Betrayed by the treacherous knight Ganelon, Roland defends Charlemagne’s rearguard until he suffers a fatal injury and is forced to call for aid by blowing his horn. His weapon of choice is Durendal, a blade which carries an impressive Christian pedigree: having the remains of saints set into its pommel as relics. Roland loves the sword so much that he attempts to break it upon the rocks before his death, believing that “Far rather should I perish than that [Durendal] should ever fall into the hands of the heathen.” Set against the backdrop of religious tension and warfare, this sword is not only a powerful weapon but also one that speaks to indicates Roland’s status as a devout Christian warrior.
The most famous sword from this period, and arguably the most famous mythic weapon of them all, is King Arthur’s Excalibur. Despite its modern popularity however, many misconceptions exist regarding this famous blade. The sword emerges in twelfth-century Arthurian tales, first in the Welsh Kulwhch et Olwen and then in Geoffrey of Monmouth’s Latin History of the Kings of Britain. As historian Martin Aurell notes, Geoffrey gave the sword its modern name by rendering the Welsh Caledwvlch into Caliburnus in Latin. As with most mythology, the Arthur stories are not always consistent across the different versions and so details about Excalibur change depending on the storyteller. Sometimes, Excalibur is the famous “Sword in the Stone” which conveys upon Arthur the right to rule over England as king. In other variations, he acquires it later as a gift from the mysterious being known as the Lady of the Lake. This is how he comes by Excalibur in the most famous version of the legend written by Thomas Malory in the fifteenth century, Le Morte D’Arthur.
As with the weapons described above, Excalibur is a gift from a supernatural being that confers power and favor upon the young king and his future adventures. At the end of his life, having been dealt a mortal blow by his bastard son Mordred, Arthur seeks to return the weapon. Lying on his deathbed, he requests that his knight Sir Bedivere throw Excalibur into the water. After initially trying to hide and preserve the sword, Bedivere eventually carries out the command and a barge filled with “many fair ladies” emerges from the mists to ferry the wounded Arthur off to the island of Avalon. Having disappeared in this way, it was said that Arthur would return to his island as the “Once and Future King.” Excalibur serves as a symbolic representation of Arthur’s special status as warrior and king, marked out for great deeds like Perseus or Sigmund before him.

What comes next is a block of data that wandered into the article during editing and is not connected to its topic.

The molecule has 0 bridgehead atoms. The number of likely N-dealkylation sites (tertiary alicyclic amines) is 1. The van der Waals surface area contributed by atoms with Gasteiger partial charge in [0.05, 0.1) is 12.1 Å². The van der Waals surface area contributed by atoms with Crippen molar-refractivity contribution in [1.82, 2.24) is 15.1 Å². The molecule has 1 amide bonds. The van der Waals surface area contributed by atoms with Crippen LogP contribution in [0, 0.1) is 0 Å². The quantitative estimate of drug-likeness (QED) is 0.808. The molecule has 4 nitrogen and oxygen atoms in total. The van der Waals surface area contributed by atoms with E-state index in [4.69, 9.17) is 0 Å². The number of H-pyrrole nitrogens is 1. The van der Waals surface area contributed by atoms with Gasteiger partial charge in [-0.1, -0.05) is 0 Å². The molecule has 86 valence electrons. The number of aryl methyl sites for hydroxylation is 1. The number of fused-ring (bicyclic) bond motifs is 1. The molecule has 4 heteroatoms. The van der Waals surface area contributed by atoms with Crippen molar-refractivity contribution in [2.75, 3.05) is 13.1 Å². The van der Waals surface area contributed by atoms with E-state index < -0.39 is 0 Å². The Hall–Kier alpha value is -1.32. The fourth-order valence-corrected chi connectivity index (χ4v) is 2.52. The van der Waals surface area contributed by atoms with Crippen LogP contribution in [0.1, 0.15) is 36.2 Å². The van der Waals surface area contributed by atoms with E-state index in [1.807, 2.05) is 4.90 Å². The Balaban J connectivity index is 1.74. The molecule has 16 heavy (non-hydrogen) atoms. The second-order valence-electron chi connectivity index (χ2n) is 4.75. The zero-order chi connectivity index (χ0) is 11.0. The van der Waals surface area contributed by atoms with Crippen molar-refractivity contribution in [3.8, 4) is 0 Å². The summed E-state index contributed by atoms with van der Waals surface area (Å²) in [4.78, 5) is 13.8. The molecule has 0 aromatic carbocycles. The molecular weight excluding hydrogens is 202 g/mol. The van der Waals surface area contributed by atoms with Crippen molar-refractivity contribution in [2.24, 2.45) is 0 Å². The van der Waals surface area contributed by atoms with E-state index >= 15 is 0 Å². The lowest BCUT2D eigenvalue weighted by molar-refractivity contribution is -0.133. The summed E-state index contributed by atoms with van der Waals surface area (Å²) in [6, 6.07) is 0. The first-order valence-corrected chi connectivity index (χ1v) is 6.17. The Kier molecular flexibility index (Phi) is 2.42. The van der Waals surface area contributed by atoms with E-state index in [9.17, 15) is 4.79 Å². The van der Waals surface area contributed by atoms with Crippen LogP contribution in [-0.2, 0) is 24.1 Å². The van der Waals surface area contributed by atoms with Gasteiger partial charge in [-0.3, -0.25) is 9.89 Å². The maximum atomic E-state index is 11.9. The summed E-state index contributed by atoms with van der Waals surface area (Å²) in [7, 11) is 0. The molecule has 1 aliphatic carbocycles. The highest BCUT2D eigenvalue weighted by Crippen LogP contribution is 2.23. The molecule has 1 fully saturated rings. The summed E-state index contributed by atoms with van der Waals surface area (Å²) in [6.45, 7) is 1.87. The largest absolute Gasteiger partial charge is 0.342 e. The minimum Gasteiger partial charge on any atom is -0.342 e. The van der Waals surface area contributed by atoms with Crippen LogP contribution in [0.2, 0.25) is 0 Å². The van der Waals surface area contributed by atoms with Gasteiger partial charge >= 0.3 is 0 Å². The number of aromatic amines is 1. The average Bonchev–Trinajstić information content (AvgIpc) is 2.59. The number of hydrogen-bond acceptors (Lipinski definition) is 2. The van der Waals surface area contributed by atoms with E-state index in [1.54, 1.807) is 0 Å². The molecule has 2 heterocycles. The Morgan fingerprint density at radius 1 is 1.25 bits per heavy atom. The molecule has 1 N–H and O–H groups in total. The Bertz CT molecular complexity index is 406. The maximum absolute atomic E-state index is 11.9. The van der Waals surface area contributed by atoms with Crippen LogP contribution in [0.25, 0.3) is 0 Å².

While these weapons are usually considered to be the stuff of legends, some people have tried throughout history to lay claim to the legacy and special status which these weapons provide.
One example is Joyeuse, the sword allegedly the weapon wielded by the Emperor Charlemagne during his reign in the eighth and ninth centuries. The kings of France claimed to possess this weapon for generations, trotting it out for ceremonies and special events, similar to the English “Crown Jewels.” This beautifully decorated weapon is now held in the Louvre, where it has resided since monarchy was toppled by the French Revolution in the eighteenth century. By serving as a physical reminder of their connection to the glory days of Charlemagne’s empire, Joyeuse was a profound symbol of royal power and status. Perhaps the most famous and noteworthy example of a real life mythical weapon, however, is the Holy Lance.
Sometimes referred to as the “Spear of Destiny,” this is the weapon said to have pierced the side of Christ during the Crucifixion. Because of the weapon’s fame, and its lofty place in Christianity’s most pivotal event, it has appeared as a relic time and again throughout history. Most famously, the lance was “discovered” during the First Crusade in 1098 at the Siege of Antioch. Unearthed by a crusader named Peter Bartholomew under the altar of a destroyed church, the Holy Lance entered Christian hands and inspired hope in their armies. Its sudden appearance seemed to confirm that God was on the side of his crusaders and would not let them fail. It allegedly motivated the crusading armies to defeat the forces of Kerbogha of Mosul, the Muslim leader who had surrounded them outside the city. (The Holy Lance of Antioch, 3-4). The weapon was later declared to be a fraud, but not before it had a measurable impact upon the fate of this real life conflict. The Holy Lance may not have conveyed literal powers onto the Christian armies, it might have provided as a much needed morale boost at a critical moment.
While we no longer venerate these weapons as holding sacred or mystical power, their influence remains. To this day, three different Holy Lances are said to survive: held in collections in Vienna in Austria, the Vagharshapat in Armenia, and the Vatican in Rome. We still crave a connection to mythic events and exploits which these physical objects provide. Moreover, weapons like Excalibur, Gungnir and Mjolnir make appearances in popular role playing games like Final Fantasy and are depicted in big budget films like John Boorman’s Excalibur (1981) and Marvel’s Thor (2011). The fantasy of a weapon that connects the wielder to a glorious tradition and fantastic powers lives on in the lightsabers of Star Wars and the wands of Harry Potter. These weapons are symbols of heroism that resonate as strongly with audiences today as they did thousands of years ago.